got curious the other evening... check out June 2007 for Florence's
announcement of Sue's arrival to the Wikimedia Foundation and November
2007 and December 2007 for her transition to Executive Director. It's
pretty good reading and it made me feel a bit better.)

MZMcBride



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Re: [Wikimedia-l] Child Protection and Harassment Policy

2014-05-28 Thread Risker
On 28 May 2014 21:37, Molly White gorillawarfarewikipe...@gmail.com wrote:

  Harassment: Has harassment been addressed in a comprehensive way on
  all sites, including all of the WP site? As an example, Wikipedia has
  had a problem with low and declining female participation for years,
  and the WMF has often stated that it would like to address it. Are
  women actively encouraged to participate on Wikipedia by the WMF or
  other organizations? If we're not doing everything to protect women
  and all other Wikipedians, is it morally or ethically correct to
  perform outreach to potentially vulnerable groups? I'd especially like
  to hear about this from a female perspective.

 A great start would be to hold this conversation in a safe space where
 people can discuss without fear of reprisal. I do not mean to say that
 wikimedia-l, nor any other public Wikimedia mailing list or page, is an
 inherently unsafe place to hold this discussion—that's not the case at all.
 But trying to hold this discussion after all the drama that you have been
 passing through this list in the past few days makes this a scary place for
 myself and others to post.

 You have ensured that this list has Wikipediocracy's rapt attention.
 Although I don't doubt the folks over there pay some attention to the
 regular goings-on of this list, the threads that you have been motivating
 and interacting with mean that every comment to this list is being
 scrutinized, and anyone they dislike is being torn apart. You have also
 shown that you have been interacting with and, at least to some degree,
 sympathizing with at least one person who, I feel, is dangerous.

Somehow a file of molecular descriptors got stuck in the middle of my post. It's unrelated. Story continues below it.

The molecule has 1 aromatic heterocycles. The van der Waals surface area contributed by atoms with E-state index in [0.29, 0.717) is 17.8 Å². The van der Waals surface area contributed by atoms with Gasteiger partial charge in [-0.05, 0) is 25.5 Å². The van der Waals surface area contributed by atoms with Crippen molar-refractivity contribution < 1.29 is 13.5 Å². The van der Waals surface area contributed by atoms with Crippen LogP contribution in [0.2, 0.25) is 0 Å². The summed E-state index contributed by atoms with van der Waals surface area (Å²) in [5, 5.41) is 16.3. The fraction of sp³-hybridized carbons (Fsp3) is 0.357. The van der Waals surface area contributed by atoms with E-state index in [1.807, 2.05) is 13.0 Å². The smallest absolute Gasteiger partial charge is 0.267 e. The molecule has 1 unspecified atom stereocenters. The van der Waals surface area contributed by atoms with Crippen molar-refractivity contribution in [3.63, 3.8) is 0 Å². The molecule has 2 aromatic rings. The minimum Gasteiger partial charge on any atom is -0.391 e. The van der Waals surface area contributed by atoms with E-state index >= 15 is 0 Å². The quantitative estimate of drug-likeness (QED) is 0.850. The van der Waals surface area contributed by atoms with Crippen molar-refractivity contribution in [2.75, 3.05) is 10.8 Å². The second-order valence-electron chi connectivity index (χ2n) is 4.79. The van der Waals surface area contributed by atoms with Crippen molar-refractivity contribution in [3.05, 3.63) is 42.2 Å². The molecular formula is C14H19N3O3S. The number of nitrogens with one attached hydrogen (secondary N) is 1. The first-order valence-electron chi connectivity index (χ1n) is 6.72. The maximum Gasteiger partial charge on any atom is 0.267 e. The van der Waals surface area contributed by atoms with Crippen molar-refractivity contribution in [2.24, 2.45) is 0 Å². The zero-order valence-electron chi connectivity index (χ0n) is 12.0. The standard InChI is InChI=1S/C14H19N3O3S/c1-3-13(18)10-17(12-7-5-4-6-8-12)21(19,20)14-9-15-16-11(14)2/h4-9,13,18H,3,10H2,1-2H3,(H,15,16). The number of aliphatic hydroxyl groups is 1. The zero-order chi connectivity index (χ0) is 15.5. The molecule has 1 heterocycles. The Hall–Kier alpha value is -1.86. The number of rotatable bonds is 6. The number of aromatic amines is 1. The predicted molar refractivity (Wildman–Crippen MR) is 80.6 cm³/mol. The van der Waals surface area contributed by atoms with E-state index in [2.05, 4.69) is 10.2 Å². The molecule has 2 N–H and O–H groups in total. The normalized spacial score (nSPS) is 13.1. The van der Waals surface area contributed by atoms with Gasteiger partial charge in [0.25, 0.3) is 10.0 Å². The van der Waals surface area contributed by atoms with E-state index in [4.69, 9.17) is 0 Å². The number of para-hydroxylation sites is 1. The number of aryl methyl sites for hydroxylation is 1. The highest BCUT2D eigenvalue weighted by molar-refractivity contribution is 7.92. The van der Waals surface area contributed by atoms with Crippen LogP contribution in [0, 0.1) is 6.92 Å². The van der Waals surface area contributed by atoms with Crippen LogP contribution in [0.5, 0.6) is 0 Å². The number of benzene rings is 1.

You have created a space where comments are being picked apart by a group
 of
 people eager to find or fabricate any flaw. My revision-deletion of an
 extremely violent and threatening edit was construed not as a standard
 admin
 action but as some sort of clean-up after someone whom they feel I am
 desperate to protect or cover up. You have drawn the attention of a
 dangerous user, who had not had contact with me for quite some time until
 now. You have the attention of at least one, likely more, of the people who
 created the racist, sexist, and threatening attack/doxxing pages mentioning
 me at EncyclopediaDramatica.

 So you'll have to excuse me when I'm somewhat unwilling to give my more
 in-depth female perspective here and now.

 Yours,
 Molly (GorillaWarfare)



I'm going to second what Molly says here, Wil.  I'm a woman who has held
positions that have attracted abuse and harassment  (directed both at me
and my family) throughout the movement for years, and the first time I have
ever felt unsafe on this mailing list was today.

You knew that the subject you were raising here had already caused a
Wikimedia staffer to take the (very unusual) step of advising his ED that
s/he felt unsafe because of your actions, not to mention the post that was
left on a talk page.  Let me tell you, Wil, 85-90% of women would never
edit Wikipedia again if that post had been left on their talk page. And
yet, you could not leave it alone.  It was all about you, and how you were
done wrong by, and how you didn't like how someone who has a long history
of making violently and sexually graphic abusive posts on English Wikipedia
(and other places) was treated.  (I'm pretty sure he didn't get around to
telling you why he was banned, but you knew by the time you were drawn away
from IRC.)

So..you perpetuated the feeling of unsafeness for your own purposes rather
than respect that your actions (whether intentionally or not) had created
that unsafe setting.  Several community members tried to draw you away from
continuing in this vein, myself included, but you were not to be deterred.
Your determination to continue to perpetuate this unsafeness, by actively
participating in the ridiculing of Wikimedians, is precisely the kind of
behaviour that makes Wikimedia projects so unpleasant for women.

I've been trying very hard to keep an open mind about you, despite your
unwillingness to modify your behaviour or even try to work with the
Wikimedia community.  But today, you went too far.